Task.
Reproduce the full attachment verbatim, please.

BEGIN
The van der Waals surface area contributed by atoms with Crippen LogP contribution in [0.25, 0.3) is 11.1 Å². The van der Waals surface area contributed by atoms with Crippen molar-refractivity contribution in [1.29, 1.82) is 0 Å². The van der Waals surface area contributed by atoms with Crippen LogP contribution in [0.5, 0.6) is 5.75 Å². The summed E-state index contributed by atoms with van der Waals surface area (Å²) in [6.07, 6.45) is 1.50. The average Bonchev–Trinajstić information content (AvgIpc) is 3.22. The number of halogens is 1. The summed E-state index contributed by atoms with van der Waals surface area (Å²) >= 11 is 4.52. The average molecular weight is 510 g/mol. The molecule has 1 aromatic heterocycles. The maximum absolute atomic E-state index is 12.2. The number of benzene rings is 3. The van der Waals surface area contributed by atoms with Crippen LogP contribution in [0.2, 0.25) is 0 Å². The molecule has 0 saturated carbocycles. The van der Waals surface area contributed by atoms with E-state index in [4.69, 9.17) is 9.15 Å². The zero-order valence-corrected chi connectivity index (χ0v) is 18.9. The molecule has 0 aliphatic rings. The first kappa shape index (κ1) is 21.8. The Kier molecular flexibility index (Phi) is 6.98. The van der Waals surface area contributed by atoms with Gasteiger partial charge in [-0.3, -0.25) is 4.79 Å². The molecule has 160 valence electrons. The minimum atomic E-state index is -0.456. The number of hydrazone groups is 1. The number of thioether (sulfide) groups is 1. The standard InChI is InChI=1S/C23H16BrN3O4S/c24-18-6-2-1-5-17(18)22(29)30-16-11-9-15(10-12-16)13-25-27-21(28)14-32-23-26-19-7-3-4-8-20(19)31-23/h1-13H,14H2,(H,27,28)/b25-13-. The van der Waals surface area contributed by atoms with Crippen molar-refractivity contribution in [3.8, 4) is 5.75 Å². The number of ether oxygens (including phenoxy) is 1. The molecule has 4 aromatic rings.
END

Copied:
The van der Waals surface area contributed by atoms with Crippen LogP contribution in [0.25, 0.3) is 11.1 Å². The van der Waals surface area contributed by atoms with Crippen molar-refractivity contribution in [1.29, 1.82) is 0 Å². The van der Waals surface area contributed by atoms with Crippen LogP contribution in [0.5, 0.6) is 5.75 Å². The summed E-state index contributed by atoms with van der Waals surface area (Å²) in [6.07, 6.45) is 1.50. The average Bonchev–Trinajstić information content (AvgIpc) is 3.22. The number of halogens is 1. The summed E-state index contributed by atoms with van der Waals surface area (Å²) >= 11 is 4.52. The average molecular weight is 510 g/mol. The molecule has 1 aromatic heterocycles. The maximum absolute atomic E-state index is 12.2. The number of benzene rings is 3. The van der Waals surface area contributed by atoms with Crippen LogP contribution in [0.2, 0.25) is 0 Å². The molecule has 0 saturated carbocycles. The van der Waals surface area contributed by atoms with E-state index in [4.69, 9.17) is 9.15 Å². The zero-order valence-corrected chi connectivity index (χ0v) is 18.9. The molecule has 0 aliphatic rings. The first kappa shape index (κ1) is 21.8. The Kier molecular flexibility index (Phi) is 6.98. The van der Waals surface area contributed by atoms with Gasteiger partial charge in [-0.3, -0.25) is 4.79 Å². The molecule has 160 valence electrons. The minimum atomic E-state index is -0.456. The number of hydrazone groups is 1. The number of thioether (sulfide) groups is 1. The standard InChI is InChI=1S/C23H16BrN3O4S/c24-18-6-2-1-5-17(18)22(29)30-16-11-9-15(10-12-16)13-25-27-21(28)14-32-23-26-19-7-3-4-8-20(19)31-23/h1-13H,14H2,(H,27,28)/b25-13-. The van der Waals surface area contributed by atoms with Crippen molar-refractivity contribution in [3.8, 4) is 5.75 Å². The number of ether oxygens (including phenoxy) is 1. The molecule has 4 aromatic rings.